Tips for Keeping Your Keyless Car Safe
Statistically speaking it’s getting much harder to steal cars, with the UK Office for National Statistics reporting that car theft has fallen from 318,000 in 2002 to 77,500 last year.
Underneath this trend, however, is the increasing number of vehicle thefts using computer equipment to circumvent modern security methods and keyless entry systems.
Cars with keyless entry and ignition systems have become
increasingly popular on UK roads over the past few years.
Car crime in London is up eight per cent, with the Metropolitan Police reporting that gangs are increasingly targeting cars with keyless entry systems. More than 6,000 cars and vans were stolen in the capital using the technique in 2014, around 42 per cent of all vehicle thefts. And it’s not just a London problem: in the West Midlands there were 3,427 vehicle thefts from April to November last year, of which just over 35% were keyless.
One of the most common methods is known as electronic key cloning, whereby thieves intercept and copy the signal emitted from a microchip embedded in the key to start the car. A number of cars have been isolated as having this and related security flaws (some of which may have since been fixed – if in doubt, check with your car dealership)
Perhaps most worryingly, because the thieves effectively used your key, and in some cases there are no signs of forced entry, insurance companies have been known not to pay up!
Range Rovers have been popular targets for keyless car theft,
though this is likely to do with their desirability, rather than
any specific security flaw.
Keyless Car Security Tips
While there has been plenty of reporting on the problem over the past year, there has been a lack of practical steps to take to actually protect your vehicle, so we thought we’d compile a list:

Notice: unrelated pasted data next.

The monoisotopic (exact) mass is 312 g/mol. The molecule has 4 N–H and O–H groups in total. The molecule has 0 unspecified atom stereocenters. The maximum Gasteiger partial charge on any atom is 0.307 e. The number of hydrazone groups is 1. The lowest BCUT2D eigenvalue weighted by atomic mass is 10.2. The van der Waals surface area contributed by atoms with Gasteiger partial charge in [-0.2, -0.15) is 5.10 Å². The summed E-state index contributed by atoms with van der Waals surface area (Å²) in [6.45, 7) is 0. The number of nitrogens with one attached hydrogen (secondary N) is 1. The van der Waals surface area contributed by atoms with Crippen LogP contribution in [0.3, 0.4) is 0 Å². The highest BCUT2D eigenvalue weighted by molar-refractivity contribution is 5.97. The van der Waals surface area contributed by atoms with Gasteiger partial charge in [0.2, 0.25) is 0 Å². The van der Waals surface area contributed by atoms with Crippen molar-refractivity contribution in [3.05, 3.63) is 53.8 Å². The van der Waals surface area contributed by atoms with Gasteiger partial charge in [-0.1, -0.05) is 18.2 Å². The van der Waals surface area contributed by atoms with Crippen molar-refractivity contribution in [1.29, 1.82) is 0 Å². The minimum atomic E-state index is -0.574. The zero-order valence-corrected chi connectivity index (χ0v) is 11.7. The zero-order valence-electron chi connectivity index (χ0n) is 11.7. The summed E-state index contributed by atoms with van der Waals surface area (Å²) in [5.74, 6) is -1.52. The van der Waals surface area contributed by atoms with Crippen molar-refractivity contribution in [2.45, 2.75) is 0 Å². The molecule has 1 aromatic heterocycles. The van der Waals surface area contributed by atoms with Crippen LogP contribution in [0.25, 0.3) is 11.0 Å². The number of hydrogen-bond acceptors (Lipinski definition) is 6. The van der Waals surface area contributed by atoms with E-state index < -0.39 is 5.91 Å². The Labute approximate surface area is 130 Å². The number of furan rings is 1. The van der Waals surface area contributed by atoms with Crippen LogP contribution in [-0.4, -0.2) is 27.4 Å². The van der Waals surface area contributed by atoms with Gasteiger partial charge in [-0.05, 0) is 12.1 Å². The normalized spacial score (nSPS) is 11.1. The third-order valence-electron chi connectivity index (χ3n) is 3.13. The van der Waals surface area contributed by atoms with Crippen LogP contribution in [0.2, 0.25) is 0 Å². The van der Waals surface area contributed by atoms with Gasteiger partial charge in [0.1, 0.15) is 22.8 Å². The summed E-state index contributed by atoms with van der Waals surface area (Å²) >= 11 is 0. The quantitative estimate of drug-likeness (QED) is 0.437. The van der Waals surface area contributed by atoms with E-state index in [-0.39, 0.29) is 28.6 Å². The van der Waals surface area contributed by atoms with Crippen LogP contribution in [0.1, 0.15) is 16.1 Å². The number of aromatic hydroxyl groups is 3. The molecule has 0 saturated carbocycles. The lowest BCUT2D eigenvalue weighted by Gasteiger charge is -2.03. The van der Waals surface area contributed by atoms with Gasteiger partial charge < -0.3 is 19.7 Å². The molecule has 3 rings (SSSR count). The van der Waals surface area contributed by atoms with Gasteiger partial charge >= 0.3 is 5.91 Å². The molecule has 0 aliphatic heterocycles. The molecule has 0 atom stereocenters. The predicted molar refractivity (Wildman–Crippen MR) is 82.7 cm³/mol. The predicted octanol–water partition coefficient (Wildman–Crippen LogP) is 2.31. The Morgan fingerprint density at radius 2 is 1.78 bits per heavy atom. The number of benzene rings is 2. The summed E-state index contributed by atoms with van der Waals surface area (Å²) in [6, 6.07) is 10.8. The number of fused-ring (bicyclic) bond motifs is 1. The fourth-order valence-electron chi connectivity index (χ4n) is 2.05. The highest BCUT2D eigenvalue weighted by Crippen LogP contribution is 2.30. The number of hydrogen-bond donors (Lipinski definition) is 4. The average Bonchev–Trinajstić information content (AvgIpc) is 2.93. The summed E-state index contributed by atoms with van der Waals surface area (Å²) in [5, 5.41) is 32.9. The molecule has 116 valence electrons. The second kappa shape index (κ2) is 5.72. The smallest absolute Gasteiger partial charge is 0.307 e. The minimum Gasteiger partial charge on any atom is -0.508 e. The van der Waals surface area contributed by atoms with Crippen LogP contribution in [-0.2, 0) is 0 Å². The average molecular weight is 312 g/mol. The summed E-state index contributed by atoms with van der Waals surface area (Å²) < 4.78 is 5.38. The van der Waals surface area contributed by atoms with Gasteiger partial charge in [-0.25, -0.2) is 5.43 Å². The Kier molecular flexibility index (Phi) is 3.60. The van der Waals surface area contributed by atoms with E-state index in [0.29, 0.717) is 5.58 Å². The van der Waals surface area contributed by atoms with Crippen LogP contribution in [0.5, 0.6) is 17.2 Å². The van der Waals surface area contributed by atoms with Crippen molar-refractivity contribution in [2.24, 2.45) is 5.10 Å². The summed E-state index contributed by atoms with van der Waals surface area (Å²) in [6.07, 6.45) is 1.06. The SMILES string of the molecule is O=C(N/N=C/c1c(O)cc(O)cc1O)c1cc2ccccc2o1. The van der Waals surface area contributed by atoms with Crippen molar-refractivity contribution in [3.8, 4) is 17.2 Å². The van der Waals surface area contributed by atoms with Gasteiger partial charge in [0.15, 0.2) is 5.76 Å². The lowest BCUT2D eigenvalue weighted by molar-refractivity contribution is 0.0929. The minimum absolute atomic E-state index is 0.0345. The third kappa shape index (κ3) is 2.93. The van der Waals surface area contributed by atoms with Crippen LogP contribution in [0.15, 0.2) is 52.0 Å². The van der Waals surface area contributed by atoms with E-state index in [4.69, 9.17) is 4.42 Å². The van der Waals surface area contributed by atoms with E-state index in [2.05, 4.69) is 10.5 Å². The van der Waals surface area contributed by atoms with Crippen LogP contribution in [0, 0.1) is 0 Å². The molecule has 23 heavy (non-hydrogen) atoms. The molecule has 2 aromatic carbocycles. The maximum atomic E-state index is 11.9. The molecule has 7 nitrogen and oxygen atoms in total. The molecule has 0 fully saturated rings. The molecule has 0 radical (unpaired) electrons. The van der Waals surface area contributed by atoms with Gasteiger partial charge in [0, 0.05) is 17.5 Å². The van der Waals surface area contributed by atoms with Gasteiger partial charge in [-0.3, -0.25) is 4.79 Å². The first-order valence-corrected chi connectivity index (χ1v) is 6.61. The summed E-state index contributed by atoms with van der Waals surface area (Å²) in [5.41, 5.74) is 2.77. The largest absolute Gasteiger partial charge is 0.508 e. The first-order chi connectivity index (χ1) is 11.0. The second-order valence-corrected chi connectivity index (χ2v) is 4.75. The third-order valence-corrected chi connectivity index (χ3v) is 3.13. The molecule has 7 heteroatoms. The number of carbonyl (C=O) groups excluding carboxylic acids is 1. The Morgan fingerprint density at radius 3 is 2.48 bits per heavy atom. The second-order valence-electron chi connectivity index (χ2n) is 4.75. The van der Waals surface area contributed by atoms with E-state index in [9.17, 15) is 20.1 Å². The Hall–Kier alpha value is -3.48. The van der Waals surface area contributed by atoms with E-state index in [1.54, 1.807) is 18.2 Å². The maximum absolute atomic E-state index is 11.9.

- Always park your vehicle in a garage if you have one, or in view of CCTV cameras. Failing that, park in an open, well-lit and secure area where possible.
- Fit an alarm or immobiliser, and consider using a steering wheel or gearstick lock. These represent old-fashioned, but highly effective ways of dissuading would-be thieves from even trying any of the fancy stuff, helping to plug the gaps in new technology.
Sometimes the old ways are the best!
- Consider having an on-board diagnostics (OBD) lock fitted. When your car is serviced, the technician will access the car’s computer systems by plugging into the OBD-port. Unfortunately, this port also allows hackers to plug into your car. Companies now sell OBB locks that prevent access to the port without a code or a key, locking out would-be thieves.
- Consider purchasing a tracking device to increase the chances of the vehicle being traced if it is stolen. Fitting one could also lower your insurance premium.
- Check in with your dealer for a software update. (Unless you’re fortunate enough to own a Tesla – which can update automatically over WiFi!)
- Don’t forget the basics: don’t leave valuable belongings in your car, and ensure that all windows, the sunroof and boot are shut and locked when leaving your vehicle unattended, no matter how briefly.